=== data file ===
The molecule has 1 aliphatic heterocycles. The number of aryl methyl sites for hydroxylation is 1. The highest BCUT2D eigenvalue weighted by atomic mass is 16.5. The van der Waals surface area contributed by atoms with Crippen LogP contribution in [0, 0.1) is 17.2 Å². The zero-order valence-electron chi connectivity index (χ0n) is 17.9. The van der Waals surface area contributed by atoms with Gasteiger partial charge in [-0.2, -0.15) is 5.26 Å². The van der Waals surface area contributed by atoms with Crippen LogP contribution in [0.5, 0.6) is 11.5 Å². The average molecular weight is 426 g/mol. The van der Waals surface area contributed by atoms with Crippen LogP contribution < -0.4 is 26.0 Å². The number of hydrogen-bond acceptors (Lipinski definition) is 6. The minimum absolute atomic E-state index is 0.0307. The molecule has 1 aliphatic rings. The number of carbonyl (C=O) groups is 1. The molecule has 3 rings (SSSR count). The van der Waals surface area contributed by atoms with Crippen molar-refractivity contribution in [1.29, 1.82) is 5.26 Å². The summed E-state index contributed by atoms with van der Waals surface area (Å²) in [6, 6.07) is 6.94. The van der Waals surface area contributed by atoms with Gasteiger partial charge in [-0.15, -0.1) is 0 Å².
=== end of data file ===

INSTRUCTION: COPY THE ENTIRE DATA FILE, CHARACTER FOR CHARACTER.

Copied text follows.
The molecule has 1 aliphatic heterocycles. The number of aryl methyl sites for hydroxylation is 1. The highest BCUT2D eigenvalue weighted by atomic mass is 16.5. The van der Waals surface area contributed by atoms with Crippen LogP contribution in [0, 0.1) is 17.2 Å². The zero-order valence-electron chi connectivity index (χ0n) is 17.9. The van der Waals surface area contributed by atoms with Gasteiger partial charge in [-0.2, -0.15) is 5.26 Å². The van der Waals surface area contributed by atoms with Crippen LogP contribution in [0.5, 0.6) is 11.5 Å². The average molecular weight is 426 g/mol. The van der Waals surface area contributed by atoms with Crippen LogP contribution < -0.4 is 26.0 Å². The number of hydrogen-bond acceptors (Lipinski definition) is 6. The minimum absolute atomic E-state index is 0.0307. The molecule has 1 aliphatic rings. The number of carbonyl (C=O) groups is 1. The molecule has 3 rings (SSSR count). The van der Waals surface area contributed by atoms with Crippen molar-refractivity contribution in [1.29, 1.82) is 5.26 Å². The summed E-state index contributed by atoms with van der Waals surface area (Å²) in [6, 6.07) is 6.94. The van der Waals surface area contributed by atoms with Gasteiger partial charge in [-0.15, -0.1) is 0 Å².